Thai government declares martial law
Soldiers have taken over TV and radio stations, and blocked off roads in the capital, Bangkok, and in neighbouring provinces.
Martial law supersedes the Internal Security Act which had previously been imposed by the government in the country and comes after months of escalating tensions with opposition demonstrators.
The move could enrage supporters of the government, with the army having staged at least 11 coups since the end of the absolute monarchy in 1932.
However, the army has insisted the move is not a coup.
Political demonstrations continue in and around Bangkok and elsewhere in Thailand, according to the Foreign & Commonwealth Office.
The situation is unpredictable and further protests are expected.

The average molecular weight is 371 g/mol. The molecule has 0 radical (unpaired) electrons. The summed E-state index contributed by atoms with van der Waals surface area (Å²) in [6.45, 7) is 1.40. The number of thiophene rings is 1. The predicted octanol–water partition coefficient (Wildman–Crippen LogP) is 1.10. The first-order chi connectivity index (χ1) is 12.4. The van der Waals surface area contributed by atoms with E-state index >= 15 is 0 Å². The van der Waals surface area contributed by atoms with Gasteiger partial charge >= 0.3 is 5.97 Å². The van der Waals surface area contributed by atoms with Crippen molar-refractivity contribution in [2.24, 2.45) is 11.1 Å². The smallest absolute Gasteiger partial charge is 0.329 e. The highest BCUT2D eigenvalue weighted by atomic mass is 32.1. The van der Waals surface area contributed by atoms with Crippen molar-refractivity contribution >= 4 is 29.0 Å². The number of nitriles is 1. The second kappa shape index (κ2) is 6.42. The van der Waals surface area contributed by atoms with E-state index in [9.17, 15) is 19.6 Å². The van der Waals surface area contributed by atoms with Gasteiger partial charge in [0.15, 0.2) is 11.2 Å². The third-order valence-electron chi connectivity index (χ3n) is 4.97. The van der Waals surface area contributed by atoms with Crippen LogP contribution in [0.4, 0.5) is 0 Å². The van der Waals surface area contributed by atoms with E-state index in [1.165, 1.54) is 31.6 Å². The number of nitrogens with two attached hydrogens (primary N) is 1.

Observers in Bangkok say the deadlock in south-east Asia’s second-largest economy has got worse since prime minister Yingluck dissolved the lower house of parliament in December, and a court ordered her removal earlier this month for abuse of power.
Protest action in central Bangkok since January 2014 has caused significant disruption to roads in affected areas, with knock-on effects across the city.
The main protest site is at Ratchadamnoen Avenue with a smaller protest site at the government complex at Chaeng Watthana.
There are also sporadic rallies to government offices and private companies.
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